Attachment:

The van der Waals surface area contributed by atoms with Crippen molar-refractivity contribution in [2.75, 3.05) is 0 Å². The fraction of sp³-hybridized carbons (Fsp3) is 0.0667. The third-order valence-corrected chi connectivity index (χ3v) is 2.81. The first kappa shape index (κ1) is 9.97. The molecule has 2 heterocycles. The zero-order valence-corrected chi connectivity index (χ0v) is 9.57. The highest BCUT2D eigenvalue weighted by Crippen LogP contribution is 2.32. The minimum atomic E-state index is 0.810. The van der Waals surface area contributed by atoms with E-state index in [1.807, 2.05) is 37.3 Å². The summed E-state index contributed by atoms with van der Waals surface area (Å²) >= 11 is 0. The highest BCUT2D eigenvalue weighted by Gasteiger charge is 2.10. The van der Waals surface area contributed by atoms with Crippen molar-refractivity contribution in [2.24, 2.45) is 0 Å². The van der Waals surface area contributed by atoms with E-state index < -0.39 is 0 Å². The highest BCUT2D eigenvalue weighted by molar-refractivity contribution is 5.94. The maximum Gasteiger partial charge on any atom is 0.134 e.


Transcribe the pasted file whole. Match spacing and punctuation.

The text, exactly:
The van der Waals surface area contributed by atoms with Crippen molar-refractivity contribution in [2.75, 3.05) is 0 Å². The fraction of sp³-hybridized carbons (Fsp3) is 0.0667. The third-order valence-corrected chi connectivity index (χ3v) is 2.81. The first kappa shape index (κ1) is 9.97. The molecule has 2 heterocycles. The zero-order valence-corrected chi connectivity index (χ0v) is 9.57. The highest BCUT2D eigenvalue weighted by Crippen LogP contribution is 2.32. The minimum atomic E-state index is 0.810. The van der Waals surface area contributed by atoms with E-state index in [1.807, 2.05) is 37.3 Å². The summed E-state index contributed by atoms with van der Waals surface area (Å²) >= 11 is 0. The highest BCUT2D eigenvalue weighted by Gasteiger charge is 2.10. The van der Waals surface area contributed by atoms with Crippen molar-refractivity contribution in [2.24, 2.45) is 0 Å². The van der Waals surface area contributed by atoms with E-state index < -0.39 is 0 Å². The highest BCUT2D eigenvalue weighted by molar-refractivity contribution is 5.94. The maximum Gasteiger partial charge on any atom is 0.134 e.